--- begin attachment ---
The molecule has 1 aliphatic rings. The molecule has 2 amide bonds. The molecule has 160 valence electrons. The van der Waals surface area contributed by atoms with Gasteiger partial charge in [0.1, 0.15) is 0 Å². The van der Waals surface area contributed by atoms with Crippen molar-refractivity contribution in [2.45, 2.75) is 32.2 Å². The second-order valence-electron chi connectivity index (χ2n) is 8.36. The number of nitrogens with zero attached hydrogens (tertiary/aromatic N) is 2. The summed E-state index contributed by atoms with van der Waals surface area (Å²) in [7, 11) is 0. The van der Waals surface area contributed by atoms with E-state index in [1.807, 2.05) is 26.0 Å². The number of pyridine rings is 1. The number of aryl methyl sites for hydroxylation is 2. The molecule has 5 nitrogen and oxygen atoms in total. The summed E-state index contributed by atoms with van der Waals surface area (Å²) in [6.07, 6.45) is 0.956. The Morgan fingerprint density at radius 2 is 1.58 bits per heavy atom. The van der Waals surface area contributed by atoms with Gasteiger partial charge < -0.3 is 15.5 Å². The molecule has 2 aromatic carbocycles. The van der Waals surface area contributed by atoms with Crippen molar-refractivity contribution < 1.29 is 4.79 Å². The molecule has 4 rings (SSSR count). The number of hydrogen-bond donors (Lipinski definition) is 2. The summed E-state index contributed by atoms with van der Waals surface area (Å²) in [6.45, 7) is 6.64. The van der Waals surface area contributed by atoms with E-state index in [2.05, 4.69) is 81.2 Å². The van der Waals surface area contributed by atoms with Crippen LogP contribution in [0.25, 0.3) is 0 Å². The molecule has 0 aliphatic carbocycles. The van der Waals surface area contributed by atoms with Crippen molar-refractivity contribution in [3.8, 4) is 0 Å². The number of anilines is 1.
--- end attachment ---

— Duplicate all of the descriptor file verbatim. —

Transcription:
The molecule has 1 aliphatic rings. The molecule has 2 amide bonds. The molecule has 160 valence electrons. The van der Waals surface area contributed by atoms with Gasteiger partial charge in [0.1, 0.15) is 0 Å². The van der Waals surface area contributed by atoms with Crippen molar-refractivity contribution in [2.45, 2.75) is 32.2 Å². The second-order valence-electron chi connectivity index (χ2n) is 8.36. The number of nitrogens with zero attached hydrogens (tertiary/aromatic N) is 2. The summed E-state index contributed by atoms with van der Waals surface area (Å²) in [7, 11) is 0. The van der Waals surface area contributed by atoms with E-state index in [1.807, 2.05) is 26.0 Å². The number of pyridine rings is 1. The number of aryl methyl sites for hydroxylation is 2. The molecule has 5 nitrogen and oxygen atoms in total. The summed E-state index contributed by atoms with van der Waals surface area (Å²) in [6.07, 6.45) is 0.956. The Morgan fingerprint density at radius 2 is 1.58 bits per heavy atom. The van der Waals surface area contributed by atoms with Gasteiger partial charge < -0.3 is 15.5 Å². The molecule has 2 aromatic carbocycles. The van der Waals surface area contributed by atoms with Crippen molar-refractivity contribution < 1.29 is 4.79 Å². The molecule has 4 rings (SSSR count). The number of hydrogen-bond donors (Lipinski definition) is 2. The summed E-state index contributed by atoms with van der Waals surface area (Å²) in [6.45, 7) is 6.64. The van der Waals surface area contributed by atoms with E-state index in [2.05, 4.69) is 81.2 Å². The van der Waals surface area contributed by atoms with Crippen LogP contribution in [0.25, 0.3) is 0 Å². The molecule has 0 aliphatic carbocycles. The van der Waals surface area contributed by atoms with Crippen molar-refractivity contribution in [3.8, 4) is 0 Å². The number of anilines is 1.